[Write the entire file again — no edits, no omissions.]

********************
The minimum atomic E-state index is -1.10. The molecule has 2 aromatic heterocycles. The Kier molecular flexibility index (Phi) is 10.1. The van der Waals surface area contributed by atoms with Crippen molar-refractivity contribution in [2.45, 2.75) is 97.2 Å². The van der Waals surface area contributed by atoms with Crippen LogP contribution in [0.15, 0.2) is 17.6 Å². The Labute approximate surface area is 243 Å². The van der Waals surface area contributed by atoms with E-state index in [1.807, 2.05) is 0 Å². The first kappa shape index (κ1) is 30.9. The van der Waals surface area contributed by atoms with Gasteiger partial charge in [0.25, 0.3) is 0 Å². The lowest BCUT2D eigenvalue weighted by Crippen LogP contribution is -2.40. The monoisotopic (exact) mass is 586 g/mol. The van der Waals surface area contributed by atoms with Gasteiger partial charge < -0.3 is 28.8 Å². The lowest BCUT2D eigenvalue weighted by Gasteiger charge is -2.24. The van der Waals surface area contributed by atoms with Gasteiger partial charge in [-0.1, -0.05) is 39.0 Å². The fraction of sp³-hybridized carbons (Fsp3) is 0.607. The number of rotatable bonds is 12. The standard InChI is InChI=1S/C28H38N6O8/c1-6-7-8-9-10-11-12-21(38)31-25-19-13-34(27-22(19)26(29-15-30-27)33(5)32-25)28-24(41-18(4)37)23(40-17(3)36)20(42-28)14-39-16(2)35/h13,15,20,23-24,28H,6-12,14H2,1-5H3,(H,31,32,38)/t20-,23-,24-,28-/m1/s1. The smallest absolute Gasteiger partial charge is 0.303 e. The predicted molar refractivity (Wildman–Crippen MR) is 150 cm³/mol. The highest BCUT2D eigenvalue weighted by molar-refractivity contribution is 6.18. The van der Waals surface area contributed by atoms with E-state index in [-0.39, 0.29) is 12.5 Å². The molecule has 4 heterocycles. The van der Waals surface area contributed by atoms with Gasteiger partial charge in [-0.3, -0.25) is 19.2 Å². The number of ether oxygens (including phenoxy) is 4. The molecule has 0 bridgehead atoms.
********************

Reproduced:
The minimum atomic E-state index is -1.10. The molecule has 2 aromatic heterocycles. The Kier molecular flexibility index (Phi) is 10.1. The van der Waals surface area contributed by atoms with Crippen molar-refractivity contribution in [2.45, 2.75) is 97.2 Å². The van der Waals surface area contributed by atoms with Crippen LogP contribution in [0.15, 0.2) is 17.6 Å². The Labute approximate surface area is 243 Å². The van der Waals surface area contributed by atoms with E-state index in [1.807, 2.05) is 0 Å². The first kappa shape index (κ1) is 30.9. The van der Waals surface area contributed by atoms with Gasteiger partial charge in [0.25, 0.3) is 0 Å². The lowest BCUT2D eigenvalue weighted by Crippen LogP contribution is -2.40. The monoisotopic (exact) mass is 586 g/mol. The van der Waals surface area contributed by atoms with Gasteiger partial charge < -0.3 is 28.8 Å². The lowest BCUT2D eigenvalue weighted by Gasteiger charge is -2.24. The van der Waals surface area contributed by atoms with Gasteiger partial charge in [-0.1, -0.05) is 39.0 Å². The fraction of sp³-hybridized carbons (Fsp3) is 0.607. The number of rotatable bonds is 12. The standard InChI is InChI=1S/C28H38N6O8/c1-6-7-8-9-10-11-12-21(38)31-25-19-13-34(27-22(19)26(29-15-30-27)33(5)32-25)28-24(41-18(4)37)23(40-17(3)36)20(42-28)14-39-16(2)35/h13,15,20,23-24,28H,6-12,14H2,1-5H3,(H,31,32,38)/t20-,23-,24-,28-/m1/s1. The smallest absolute Gasteiger partial charge is 0.303 e. The predicted molar refractivity (Wildman–Crippen MR) is 150 cm³/mol. The highest BCUT2D eigenvalue weighted by molar-refractivity contribution is 6.18. The van der Waals surface area contributed by atoms with E-state index in [-0.39, 0.29) is 12.5 Å². The molecule has 4 heterocycles. The van der Waals surface area contributed by atoms with Gasteiger partial charge in [-0.3, -0.25) is 19.2 Å². The number of ether oxygens (including phenoxy) is 4. The molecule has 0 bridgehead atoms.